Both 30 & 60 min timber systems require to be carefully designed due to degradation. The type of timber, section thickness, fixings & bead shapes must be all specified in detail. Where 60-min timber fire doors & screens are required, additional detailing will be needed because of the increased fire exposure time.

14) Timber density Hardwood, charring rates?

The following can be taken as general charring rates of timber. Harwood used in fire resistant glazed system generally have densities more than 630kg/m3 with typical charring rates of 0.5mm/min eg- Sapele, dark red Maranti, Iroko.

Note: Ash & beech may not reach the same burning characteristics of hardwoods above, fire test evidence should be referred to prior to specifying timber species, to ensure performance.

15) Timber density Softwood, charring rates?

Softwood used in fire resistant glazed system generally have a density of 480kg/m3 with typical charring rates of 0.7mm/min.

E.g.- European Redwood.

Note: some softwoods may not reach the required density which will char faster than 0.7mm, must be used in larger sections to achieve the required fire resistance period. E.g. Douglas Fir.


1) What is the British & European fire test standards for fire doors?
BS 476 part 22,  BSEN 1634 part 1

2) What are the British & European standards for smoke testing?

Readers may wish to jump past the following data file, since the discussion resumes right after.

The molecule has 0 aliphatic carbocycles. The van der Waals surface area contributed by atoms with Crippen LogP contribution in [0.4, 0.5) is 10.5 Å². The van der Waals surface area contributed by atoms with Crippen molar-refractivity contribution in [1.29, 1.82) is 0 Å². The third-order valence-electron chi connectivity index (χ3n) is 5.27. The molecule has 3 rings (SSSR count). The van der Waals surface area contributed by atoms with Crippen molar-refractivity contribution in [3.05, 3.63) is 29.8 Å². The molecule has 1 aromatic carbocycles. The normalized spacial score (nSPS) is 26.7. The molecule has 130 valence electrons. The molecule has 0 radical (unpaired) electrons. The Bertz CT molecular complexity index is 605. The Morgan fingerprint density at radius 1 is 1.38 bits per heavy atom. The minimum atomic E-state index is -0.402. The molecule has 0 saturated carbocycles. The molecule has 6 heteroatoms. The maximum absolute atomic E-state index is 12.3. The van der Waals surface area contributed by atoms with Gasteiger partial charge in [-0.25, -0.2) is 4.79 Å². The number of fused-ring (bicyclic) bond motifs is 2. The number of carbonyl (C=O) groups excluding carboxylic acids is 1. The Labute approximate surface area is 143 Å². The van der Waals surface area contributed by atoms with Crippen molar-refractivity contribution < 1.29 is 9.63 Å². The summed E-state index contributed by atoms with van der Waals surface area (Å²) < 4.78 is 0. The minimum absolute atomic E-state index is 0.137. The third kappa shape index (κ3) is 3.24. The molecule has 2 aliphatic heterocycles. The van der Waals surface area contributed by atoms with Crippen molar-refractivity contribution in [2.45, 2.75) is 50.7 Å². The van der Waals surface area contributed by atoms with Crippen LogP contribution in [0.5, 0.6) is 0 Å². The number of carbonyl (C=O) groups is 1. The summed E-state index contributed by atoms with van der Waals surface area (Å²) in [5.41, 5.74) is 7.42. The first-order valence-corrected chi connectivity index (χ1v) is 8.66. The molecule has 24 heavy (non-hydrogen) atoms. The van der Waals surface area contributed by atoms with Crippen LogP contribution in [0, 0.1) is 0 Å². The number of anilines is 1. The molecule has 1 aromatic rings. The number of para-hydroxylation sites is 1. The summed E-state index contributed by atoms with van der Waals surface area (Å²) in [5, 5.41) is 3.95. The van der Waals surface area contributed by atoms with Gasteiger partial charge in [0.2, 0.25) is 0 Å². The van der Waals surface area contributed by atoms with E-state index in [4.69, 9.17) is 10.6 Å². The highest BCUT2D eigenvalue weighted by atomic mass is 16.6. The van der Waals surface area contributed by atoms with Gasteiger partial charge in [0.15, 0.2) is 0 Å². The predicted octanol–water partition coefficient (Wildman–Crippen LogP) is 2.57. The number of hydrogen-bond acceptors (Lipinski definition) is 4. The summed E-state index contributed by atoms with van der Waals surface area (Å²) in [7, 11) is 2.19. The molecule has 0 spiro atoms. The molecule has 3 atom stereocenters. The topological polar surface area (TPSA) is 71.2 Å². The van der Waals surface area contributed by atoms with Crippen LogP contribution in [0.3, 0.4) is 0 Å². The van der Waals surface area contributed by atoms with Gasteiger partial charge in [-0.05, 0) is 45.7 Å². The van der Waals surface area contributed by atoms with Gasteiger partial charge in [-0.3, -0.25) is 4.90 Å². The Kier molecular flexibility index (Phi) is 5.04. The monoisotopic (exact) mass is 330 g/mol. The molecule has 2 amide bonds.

BS 476 part 31.1,  BSEN 1634 part 3 

3 Which British standard is the code of practice for fire safety in the design,  management & use of buildings?

4) What is the BS EN standards for door closers?
BSEN 1154, BSEN 1155 (powered door controls)

5) what do the cpd markings on a door closer manufactured for a fire door mean?                                              

                                        e.g.      4   |   8   |  3/ 5  |  1   |  1   |   4

1st digit- No 4= opening angle 4=180'  3=105'
2nd digit- No 8= cycles (only 8 permitted, 8=5000,000 cycles)
3rd digit- No 5/3= power grades of closer= grades 3-5
4th digit- No1= suitable for fire doors (only 1 or 0, 0 is not suitable for fire doors)
5th digit- No1= safety (only 1 permitted)
6th digit- No4= corrosion resistance ( grade 0= no  resistance, 4 = very high resistance

6) what are the BS EN standards for hardware for fire doors?
Hinges = BS EN 1935,  Emergency exit devices = BS EN 179,  Panic exit devices = BS EN 1125, Cylinders= BS EN 1303
Locks= BS EN 12209,  Door coordinator= BS EN 1158,  Door Bolts= BS EN 12051, Levered handle/Knobs=BS EN 1906 gr3,
Door closers= BS EN 1154, Powered door control eg swing free & hold open= BS EN 1155.

7) What is the UK/CA marking.
UK/CA marking  for manufactured products supplied to the GB market will be required before 1st January 2024  to be  remarked, tested & certificated to meet the required standards for  what it is intended.
Construction products can continue to use the CE marking. But the intention is to end recognition of the CE mark in GB on 30 June 2025.
If your product has been placed on the GB market before 11pm on 31 December 2024, it does not need to be remarked or recertified to UKCA requirements & can circulate on the GB market until it reaches its end user.   

8) Regulatory reform (fire safety act)
This is aimed particularly at the building owner & responsible person- fire risk assessments must consider external walls & all fire doors, & the competency for those involved in the process & its documentation. Tougher financial penalties are also a feature of the new reform.